Since the Sept. 2 FA WSL and NBC Sports announcement, Atalanta has also facilitated a streaming and broadcast deal for the top French women’s league, D1 Arkema. The agreement added distribution on ESPN+ in the U.S., BT Sport in the U.K. and Ireland, and DAZN in Italy and Germany to D1 Arkema’s media portfolio. Global clip rights for Frauen-Bundesliga (the top women’s league in Germany) have also been secured by the startup.
The operations, though admittedly more of a long play, still offer some immediate return. As part of the investment, Atalanta retains production rights and thus sponsorship opportunities during any given match, with branding and graphics of both Atalanta and secured sponsors prominently displayed on national broadcasts. In Atalanta’s deals, as is the case with NBC, the company also retains a certain number of ad slots, another asset to monetize.
Atlanta, and its investors, are betting on the momentum women’s sports, and soccer in particular, have seen in recent years. The 2019 Women’s World Cup saw record viewership. In the U.S., both the NWSL and the WNBA in the U.S. saw unprecedented viewership and broadcast support this year, with network partners picking up additional games as the pandemic aftermath unfolded. They’re hoping others will make the gamble alongside them.
“Realizing that women’s football is not today at the stage the male sport is in terms of development, you have to approach it in a different way. What they came up with establishes very broad distribution of the game in order to develop the commercial side of the business, which is where we think it makes sense for a lot of companies to become involved,” said Juan Arciniegas, principal of Miami-based investment firm 777 Partners, Atalanta’s lead investor. “We recognize that there’s value that just hasn’t been exploited in the right way. Now is the time to do it with a differentiated model that allows us to capitalize on this growth and potentialize the sport itself by making it available to everyone.”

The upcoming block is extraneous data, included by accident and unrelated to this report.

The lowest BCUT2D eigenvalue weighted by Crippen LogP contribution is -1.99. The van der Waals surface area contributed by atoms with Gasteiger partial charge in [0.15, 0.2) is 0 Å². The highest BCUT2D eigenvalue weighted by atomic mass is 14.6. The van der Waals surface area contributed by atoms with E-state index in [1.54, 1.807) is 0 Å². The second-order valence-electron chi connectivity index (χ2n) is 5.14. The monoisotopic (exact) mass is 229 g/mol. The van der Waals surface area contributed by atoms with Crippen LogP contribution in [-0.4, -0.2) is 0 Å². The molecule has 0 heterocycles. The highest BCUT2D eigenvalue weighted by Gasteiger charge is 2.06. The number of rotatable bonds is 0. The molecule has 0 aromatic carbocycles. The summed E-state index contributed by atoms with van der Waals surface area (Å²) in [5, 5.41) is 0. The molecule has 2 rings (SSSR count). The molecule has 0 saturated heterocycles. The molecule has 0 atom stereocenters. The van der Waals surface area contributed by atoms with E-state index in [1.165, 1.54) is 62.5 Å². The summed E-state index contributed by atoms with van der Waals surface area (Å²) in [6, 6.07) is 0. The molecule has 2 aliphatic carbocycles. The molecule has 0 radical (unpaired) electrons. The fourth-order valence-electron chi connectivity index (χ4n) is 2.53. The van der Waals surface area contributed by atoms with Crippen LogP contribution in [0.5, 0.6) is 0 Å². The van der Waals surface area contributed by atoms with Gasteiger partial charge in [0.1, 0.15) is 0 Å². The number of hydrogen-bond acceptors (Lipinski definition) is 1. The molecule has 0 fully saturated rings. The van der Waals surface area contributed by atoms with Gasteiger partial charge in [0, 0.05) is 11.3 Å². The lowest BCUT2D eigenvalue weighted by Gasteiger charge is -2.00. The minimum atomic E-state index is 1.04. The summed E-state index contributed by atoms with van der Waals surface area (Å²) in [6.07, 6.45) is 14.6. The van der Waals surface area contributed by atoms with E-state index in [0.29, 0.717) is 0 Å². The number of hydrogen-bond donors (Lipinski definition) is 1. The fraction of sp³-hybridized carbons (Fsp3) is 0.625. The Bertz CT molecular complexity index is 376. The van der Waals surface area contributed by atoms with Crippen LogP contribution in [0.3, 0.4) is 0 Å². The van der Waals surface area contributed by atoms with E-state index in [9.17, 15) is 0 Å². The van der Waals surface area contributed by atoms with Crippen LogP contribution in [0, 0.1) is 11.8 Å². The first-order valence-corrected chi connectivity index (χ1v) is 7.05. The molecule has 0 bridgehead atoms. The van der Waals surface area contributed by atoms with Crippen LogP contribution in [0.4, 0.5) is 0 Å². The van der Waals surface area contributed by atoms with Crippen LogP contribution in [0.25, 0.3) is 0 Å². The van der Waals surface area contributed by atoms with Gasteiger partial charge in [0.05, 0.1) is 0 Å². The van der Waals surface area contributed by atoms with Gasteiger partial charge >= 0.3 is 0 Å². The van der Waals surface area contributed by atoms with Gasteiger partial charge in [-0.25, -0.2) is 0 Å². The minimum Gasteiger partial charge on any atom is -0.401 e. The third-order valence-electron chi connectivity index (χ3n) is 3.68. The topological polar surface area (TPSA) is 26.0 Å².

After beginning to invest in the South American soccer market in 2019 (continuing into 2020 with the October acquisition of 1190 Sports, the commercial partner of Chile’s national team, La Roja), 777 Partners saw the same potential—and “imbalances” in the commercial and broadcast sides of the business, as Arciniegas describes it—in the women’s game.
The company provided Atalanta with seed capital and infrastructure resources in a pair of complementary partners already within its portfolio of media and sports entertainment properties: Fanatiz, an OTT sports streaming platform, and Nunchee, an OTT-as-a-service company. The two formed the tech backbone and platform for the Ata Football community’s beginnings—with Fanatiz serving as another distribution partner for Atalanta, along with its own Atafootball.com. Nunchee provides technology and streaming capabilities for both.
Atalanta is not the first to approach media rights as an investment. Earlier this month, top Italian soccer league Serie A chose a group led by private equity company CVC Capital Partners to invest in its media rights. The CVC group reportedly offered up to $1.9 billion for 10% of a new media company to manage Serie A’s rights and bring in additional outside investment to maximize the influx of capital and value of those rights, sold globally to media companies.